There are still some things to work out in the aftermath of Josh Donaldson’s incident with Tim Anderson. The third baseman still does not know when his appeal of the one-game suspension will be and there are some conversations between him and some teammates, like Aaron Judge, that need to happen.
But Donaldson will be welcomed back into the Yankees clubhouse, even though Judge said that he felt his teammate’s comments weren’t right.
“I haven’t spoken to him but that’s something that we’ll handle internally and get it figured out,” Judge said before Wednesday night’s game against the Angels. “But he’s a big part of the [leadership] in this room and a lot of guys look to him and that was a tough situation he’s been in.
“He’s gonna be a big part of us moving forward. So I was excited to get him back healthy.”
Donaldson said that it was hard to hear Judge and manager Aaron Boone criticize his actions after the incident. The benches cleared after Donaldson repeatedly called Anderson, who is Black, “Jackie,” in reference to Jackie Robinson. White Sox manager called it “racist,” while Anderson and the league called it “disrespectful.”
“It’s a tough one. Joke or not, I just don’t think it’s the right thing to do there,” Judge said of the May 21 incident. Boone said he thought it was “somewhere Josh shouldn’t be going.”
Donaldson has been adamant that he meant nothing racial toward Anderson with the comments, he was just drawing on an interview from 2019 in which Anderson compared himself to Robinson in trying to break through the “fun barrier” in the game.
Donaldson took the criticism from his own clubhouse hard.
“I think that was tough to hear. For sure. Just for the simple fact that, I pride myself on being a good teammate,” Donaldson said. “And everywhere I’ve [gone], every organization that I’ve been a part of, minus Oakland, has offered me an extension. They wanted me to stay … They showed that they want to be a part of their team. Obviously, it didn’t work out that way if that’s the business end of it.”
“But, and also like everywhere that I went I’ve won,” Donaldson continued. “I think part of winning is having a good team chemistry. And I’ve taken pride like everywhere I went I’ve always tried to help people try to get better. I’ve tried to learn from my teammates as well. So that was definitely tough.”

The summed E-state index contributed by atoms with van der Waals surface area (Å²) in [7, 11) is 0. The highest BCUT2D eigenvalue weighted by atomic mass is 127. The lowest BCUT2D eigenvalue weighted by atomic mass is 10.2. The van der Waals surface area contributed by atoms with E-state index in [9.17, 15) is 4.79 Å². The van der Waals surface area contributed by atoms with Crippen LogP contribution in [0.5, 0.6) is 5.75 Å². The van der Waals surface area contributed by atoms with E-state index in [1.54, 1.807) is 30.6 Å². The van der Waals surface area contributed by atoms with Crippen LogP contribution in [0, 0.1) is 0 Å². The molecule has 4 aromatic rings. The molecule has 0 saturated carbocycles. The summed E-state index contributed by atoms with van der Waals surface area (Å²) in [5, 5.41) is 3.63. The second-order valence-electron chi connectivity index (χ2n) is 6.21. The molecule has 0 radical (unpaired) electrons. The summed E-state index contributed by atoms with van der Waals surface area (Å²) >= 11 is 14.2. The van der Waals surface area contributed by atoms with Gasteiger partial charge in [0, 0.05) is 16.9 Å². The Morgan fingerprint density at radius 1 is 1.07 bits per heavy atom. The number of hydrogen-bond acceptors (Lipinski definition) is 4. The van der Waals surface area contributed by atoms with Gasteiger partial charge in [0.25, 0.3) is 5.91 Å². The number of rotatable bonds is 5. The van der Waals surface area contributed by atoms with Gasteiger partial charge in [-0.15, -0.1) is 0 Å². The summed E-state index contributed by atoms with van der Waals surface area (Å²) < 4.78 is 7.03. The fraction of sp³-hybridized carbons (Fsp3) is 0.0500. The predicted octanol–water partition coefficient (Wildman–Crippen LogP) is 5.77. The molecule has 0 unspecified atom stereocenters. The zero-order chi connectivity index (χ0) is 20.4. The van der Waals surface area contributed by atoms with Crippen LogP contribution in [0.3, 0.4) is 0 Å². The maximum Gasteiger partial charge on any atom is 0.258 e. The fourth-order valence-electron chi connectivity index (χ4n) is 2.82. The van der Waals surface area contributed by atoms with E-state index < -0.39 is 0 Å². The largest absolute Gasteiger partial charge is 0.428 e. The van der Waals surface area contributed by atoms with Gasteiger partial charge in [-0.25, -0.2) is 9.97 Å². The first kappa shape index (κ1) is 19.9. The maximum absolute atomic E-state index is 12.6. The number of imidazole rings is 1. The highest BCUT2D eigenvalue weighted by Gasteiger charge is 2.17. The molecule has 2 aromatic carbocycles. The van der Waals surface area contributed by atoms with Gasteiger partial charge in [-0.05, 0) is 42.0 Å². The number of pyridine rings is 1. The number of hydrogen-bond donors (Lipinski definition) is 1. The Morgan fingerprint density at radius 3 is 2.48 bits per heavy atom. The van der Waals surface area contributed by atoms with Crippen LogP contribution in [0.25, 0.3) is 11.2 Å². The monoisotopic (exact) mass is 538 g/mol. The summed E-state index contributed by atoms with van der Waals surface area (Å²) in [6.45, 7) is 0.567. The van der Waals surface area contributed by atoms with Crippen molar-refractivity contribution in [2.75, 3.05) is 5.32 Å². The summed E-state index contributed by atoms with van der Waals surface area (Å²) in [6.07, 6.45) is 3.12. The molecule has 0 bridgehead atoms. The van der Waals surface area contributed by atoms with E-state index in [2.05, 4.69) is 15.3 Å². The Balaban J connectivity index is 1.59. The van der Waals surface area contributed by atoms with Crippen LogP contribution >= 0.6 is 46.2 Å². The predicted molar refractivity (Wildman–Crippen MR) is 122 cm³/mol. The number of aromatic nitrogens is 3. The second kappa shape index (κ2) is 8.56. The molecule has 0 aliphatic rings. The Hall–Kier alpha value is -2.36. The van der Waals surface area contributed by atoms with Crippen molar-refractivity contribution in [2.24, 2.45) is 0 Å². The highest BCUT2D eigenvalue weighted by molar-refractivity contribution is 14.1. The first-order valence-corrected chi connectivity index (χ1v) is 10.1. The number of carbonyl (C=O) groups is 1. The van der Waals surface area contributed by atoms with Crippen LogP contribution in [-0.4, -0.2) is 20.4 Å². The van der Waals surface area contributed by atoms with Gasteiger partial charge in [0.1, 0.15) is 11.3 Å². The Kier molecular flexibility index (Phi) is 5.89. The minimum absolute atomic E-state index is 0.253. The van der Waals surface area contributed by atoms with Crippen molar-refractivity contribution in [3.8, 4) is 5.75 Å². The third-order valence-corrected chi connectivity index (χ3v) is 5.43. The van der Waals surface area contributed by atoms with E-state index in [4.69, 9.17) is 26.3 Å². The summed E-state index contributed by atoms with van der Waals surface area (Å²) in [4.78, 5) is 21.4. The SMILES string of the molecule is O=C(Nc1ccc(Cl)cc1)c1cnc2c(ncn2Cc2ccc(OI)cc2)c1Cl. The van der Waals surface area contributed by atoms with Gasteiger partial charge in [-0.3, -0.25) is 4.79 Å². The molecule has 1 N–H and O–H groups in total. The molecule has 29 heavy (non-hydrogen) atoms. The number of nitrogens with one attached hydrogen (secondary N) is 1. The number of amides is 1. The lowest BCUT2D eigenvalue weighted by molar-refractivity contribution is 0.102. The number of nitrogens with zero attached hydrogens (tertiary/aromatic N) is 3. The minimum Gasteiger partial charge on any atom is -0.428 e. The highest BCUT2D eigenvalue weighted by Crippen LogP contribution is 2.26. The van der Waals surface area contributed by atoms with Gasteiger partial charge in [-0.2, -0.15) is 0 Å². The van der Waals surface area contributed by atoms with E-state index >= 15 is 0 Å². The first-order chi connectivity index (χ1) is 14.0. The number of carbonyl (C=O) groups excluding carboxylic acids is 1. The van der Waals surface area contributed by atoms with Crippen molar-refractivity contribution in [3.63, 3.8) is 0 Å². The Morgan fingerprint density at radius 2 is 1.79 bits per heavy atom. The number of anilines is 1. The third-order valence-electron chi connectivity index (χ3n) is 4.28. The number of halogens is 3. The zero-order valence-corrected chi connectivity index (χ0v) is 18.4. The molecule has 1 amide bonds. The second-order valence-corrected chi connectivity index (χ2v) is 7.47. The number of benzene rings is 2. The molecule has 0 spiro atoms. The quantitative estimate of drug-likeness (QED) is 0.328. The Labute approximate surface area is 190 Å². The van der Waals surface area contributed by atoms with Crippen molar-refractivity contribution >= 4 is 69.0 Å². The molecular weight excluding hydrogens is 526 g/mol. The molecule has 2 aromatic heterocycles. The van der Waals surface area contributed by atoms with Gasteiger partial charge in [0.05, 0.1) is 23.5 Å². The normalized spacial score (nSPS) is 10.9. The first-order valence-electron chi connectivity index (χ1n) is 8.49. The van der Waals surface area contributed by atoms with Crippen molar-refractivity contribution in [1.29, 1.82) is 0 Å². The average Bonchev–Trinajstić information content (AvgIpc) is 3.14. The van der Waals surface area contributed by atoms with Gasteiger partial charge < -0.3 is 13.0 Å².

Donaldson said he has spoken with his teammates about it from the minute it happened and he will continue to do so if it continues to be an issue. He issued his statement last week apologizing to the Robinson family because he said he never intended “Jackie” to be taken as an insult. He said that he and Anderson had joked about it in the past, after Anderson called himself the “Jackie Robinson of today,” in an interview, but obviously they have had issues at least going back to the week before the incident at Yankee Stadium with a very physical tag at third base.
Donaldson said he was confused because other guys on the White Sox, including Liam Hendricks, who publicly criticized him, were friendly to him off the field last week. The benches-clearing incident actually occurred a few innings after the “What up, Jackie,” comment and began when catcher Yasmani Grandal got in Donaldson’s face and blocked him from walking into the batter’s box.
That — and that his comments have been called racist — is mostly why Donaldson is appealing the one-game suspension issued by MLB dean of discipline Michael Hill.
“My intentions weren’t what it was blown out to be,” Donaldson said of why he is appealing. “And I think a big part of the thing was that I incited the benches clearing. When that was like, four innings after. I don’t know how I was inciting anything. I walked up to home plate and the catcher confronted me. I don’t know how that was my prerogative. They decided they wanted to clear benches. So in my opinion, I didn’t do that.”
When the Yankees acquired him, there was a lot of talk about Donaldson playing with an edge. He is not shy about saying controversial things, just ask Gerrit Cole. One former teammate said of Donaldson that “he’s a smart guy/great player,” who “thinks he has to be an asshole to add to his natural strengths.”
Donaldson isn’t going to change who he is.
“I gotta be myself. I play the game a certain way and I’m not going out there to obviously to this extent, but I go out there and play and I play to win,” Donaldson said.